ANSUT Condemns passage of Bill 100

HALIFAX, May 6, 2015 – The Association of Nova Scotia University Teachers (ANSUT), vocally condemned the passage yesterday evening of Liberal Labour and Advanced Education Minister Kelly Regan’s Bill 100, the so-called Universities Accountability and Sustainability Act.

ANSUT President Marc Lamoureux said Wednesday morning, “As with the highly questionable ‘universities consultation process’ of Fall 2014, the government’s representations here have been laughable. Minister Regan claims that the Act’s measures are almost certainly not going to be used. Yet we have here in plain legislation a probably unconstitutional Act that stands to put institutions of higher learning at the behest of large-scale industry and business, destroy collective bargaining, undermine bicameral university governance and, despite all that, entirely fail to provide the financial accountability that universities actually need: oversight measures designed to ensure that the core academic mission of universities is not shortchanged in the name of short-term economic targets.”

Lamoureux applauded Jamie Baillie’s Progressive Conservative opposition and Maureen MacDonald’s NDP for their parties’ respective efforts to put a stop to Bill 100 during Third Reading, in particular Northside-Westmount MLA Eddie Orrell’s motion to have the bill sent back to committee, and MacDonald’s shrewd analysis of the bill’s probable objectives. “Pictou East MLA Tom Houston got it right when he pointed out that Bill 100 itself appeared to contain the blueprint for actually fomenting crises in our universities,” Lamoureux said. “It was apparent those of us observing the Third Reading that our elected representatives in the PC and NDP parties understand quite well just how extremely flawed and dangerous Bill 100 really is.”

Bill 100’s passage triggered the first provision of the Canadian Association of University Teachers’ (CAUT) formal condemnation, voted through unanimously last weekend in Ottawa, of it: notifying university presidents that they will be subject to formal censure proceedings should they invoke a “significant operating deficiency” in order to implement a “revitalization plan”.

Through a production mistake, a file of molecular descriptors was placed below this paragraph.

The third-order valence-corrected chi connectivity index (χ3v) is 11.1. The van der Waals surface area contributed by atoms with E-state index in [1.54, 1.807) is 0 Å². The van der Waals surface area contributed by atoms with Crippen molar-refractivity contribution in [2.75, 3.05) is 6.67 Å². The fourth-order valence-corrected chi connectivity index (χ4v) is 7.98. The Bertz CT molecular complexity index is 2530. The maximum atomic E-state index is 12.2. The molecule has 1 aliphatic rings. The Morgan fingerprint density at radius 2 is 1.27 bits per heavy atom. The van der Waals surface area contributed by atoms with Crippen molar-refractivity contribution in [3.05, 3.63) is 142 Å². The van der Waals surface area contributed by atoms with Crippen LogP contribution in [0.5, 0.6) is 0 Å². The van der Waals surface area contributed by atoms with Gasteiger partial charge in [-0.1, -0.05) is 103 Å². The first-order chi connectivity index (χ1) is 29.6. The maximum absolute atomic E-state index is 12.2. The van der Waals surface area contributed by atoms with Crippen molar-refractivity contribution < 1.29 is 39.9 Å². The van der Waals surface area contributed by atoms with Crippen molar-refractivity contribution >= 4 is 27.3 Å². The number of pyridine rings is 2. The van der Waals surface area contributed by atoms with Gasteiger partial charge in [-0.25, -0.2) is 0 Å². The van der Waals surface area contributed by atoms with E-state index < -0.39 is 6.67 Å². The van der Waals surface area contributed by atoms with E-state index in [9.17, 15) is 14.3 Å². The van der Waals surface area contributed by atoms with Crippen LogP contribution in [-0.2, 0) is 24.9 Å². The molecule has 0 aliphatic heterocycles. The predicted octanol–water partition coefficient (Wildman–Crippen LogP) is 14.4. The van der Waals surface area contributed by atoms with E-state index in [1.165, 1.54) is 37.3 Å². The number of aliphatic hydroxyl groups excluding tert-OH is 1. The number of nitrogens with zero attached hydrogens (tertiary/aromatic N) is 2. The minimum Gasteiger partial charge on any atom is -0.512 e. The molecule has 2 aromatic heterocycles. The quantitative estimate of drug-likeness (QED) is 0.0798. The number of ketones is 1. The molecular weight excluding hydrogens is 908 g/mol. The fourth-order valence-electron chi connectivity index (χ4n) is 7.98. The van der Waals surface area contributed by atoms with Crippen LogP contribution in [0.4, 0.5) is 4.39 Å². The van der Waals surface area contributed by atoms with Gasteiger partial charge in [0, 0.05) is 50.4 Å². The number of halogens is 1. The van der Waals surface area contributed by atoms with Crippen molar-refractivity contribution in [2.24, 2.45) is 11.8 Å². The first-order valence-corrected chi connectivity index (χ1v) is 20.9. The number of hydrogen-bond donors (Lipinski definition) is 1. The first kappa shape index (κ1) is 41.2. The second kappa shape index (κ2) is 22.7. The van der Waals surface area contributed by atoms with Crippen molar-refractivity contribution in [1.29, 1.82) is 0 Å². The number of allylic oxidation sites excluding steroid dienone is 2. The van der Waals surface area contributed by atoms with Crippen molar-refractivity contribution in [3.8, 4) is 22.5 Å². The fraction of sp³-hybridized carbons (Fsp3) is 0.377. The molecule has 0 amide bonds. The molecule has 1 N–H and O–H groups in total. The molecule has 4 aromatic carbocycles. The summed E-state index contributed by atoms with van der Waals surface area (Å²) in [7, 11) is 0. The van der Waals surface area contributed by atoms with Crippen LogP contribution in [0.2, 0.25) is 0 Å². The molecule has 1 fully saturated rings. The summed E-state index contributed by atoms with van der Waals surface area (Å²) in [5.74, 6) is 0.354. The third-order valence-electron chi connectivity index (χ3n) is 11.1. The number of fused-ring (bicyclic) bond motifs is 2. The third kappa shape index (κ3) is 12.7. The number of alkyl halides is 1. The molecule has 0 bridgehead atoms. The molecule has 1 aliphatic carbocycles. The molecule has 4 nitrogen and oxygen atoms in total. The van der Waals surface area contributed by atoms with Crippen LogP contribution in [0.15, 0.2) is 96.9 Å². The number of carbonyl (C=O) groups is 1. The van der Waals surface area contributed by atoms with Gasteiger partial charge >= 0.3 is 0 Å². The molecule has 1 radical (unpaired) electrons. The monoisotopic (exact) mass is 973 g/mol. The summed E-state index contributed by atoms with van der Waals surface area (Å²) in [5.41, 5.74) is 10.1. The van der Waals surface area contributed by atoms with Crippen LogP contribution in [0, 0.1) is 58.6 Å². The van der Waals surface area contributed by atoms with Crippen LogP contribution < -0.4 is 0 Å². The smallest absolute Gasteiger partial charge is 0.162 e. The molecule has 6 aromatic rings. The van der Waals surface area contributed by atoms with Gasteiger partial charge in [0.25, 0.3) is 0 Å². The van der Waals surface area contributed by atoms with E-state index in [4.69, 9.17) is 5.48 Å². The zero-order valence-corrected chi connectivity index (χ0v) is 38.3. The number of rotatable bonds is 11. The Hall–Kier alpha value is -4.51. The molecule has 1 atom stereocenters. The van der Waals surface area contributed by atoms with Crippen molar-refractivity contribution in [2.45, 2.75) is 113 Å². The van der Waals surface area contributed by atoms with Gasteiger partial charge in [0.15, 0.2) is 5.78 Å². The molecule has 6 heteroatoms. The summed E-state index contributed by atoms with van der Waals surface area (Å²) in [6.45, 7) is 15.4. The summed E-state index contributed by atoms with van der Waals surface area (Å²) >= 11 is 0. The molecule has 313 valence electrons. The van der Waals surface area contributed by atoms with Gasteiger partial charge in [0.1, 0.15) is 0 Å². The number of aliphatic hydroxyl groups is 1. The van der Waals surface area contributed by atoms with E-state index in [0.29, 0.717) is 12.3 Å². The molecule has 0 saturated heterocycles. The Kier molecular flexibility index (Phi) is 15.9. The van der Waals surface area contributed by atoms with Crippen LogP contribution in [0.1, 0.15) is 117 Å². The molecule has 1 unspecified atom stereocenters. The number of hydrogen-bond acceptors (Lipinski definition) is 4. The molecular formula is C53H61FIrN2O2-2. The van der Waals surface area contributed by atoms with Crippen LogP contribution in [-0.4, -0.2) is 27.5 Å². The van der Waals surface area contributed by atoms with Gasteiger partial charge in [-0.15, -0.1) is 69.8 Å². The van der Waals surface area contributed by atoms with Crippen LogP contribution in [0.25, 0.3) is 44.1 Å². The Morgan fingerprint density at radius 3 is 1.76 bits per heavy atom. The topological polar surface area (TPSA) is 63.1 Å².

ANSUT, which represents over 1400 university teaching faculty and librarians in Nova Scotia, remains committed to working in concert with its allies in the Nova Scotia Post-Secondary Education Coalition, the CAUT, and from other sectors to protect students, staff, faculty, and academic programmes themselves from Bill 100’s measures.


• Read ANSUT’s Bill 100 Primer here


Canadian Association of University Teachers votes unanimously to condemn Nova Scotia’s attack on universities

OTTAWA, May 1, 2015 – Delegates attending the annual meeting of the Canadian Association of University Teachers (CAUT) yesterday voted unanimously to condemn the Nova Scotia government’s Bill 100 as an unacceptable violation of constitutional rights, university autonomy, and academic freedom.

The motion, brought by the Association of Nova Scotia University Teachers (ANSUT), and seconded by the Dalhousie Faculty Association (DFA), calls for CAUT to initiate the censure process against any university that seeks to use the provisions in the Bill to trample employment and academic rights of staff.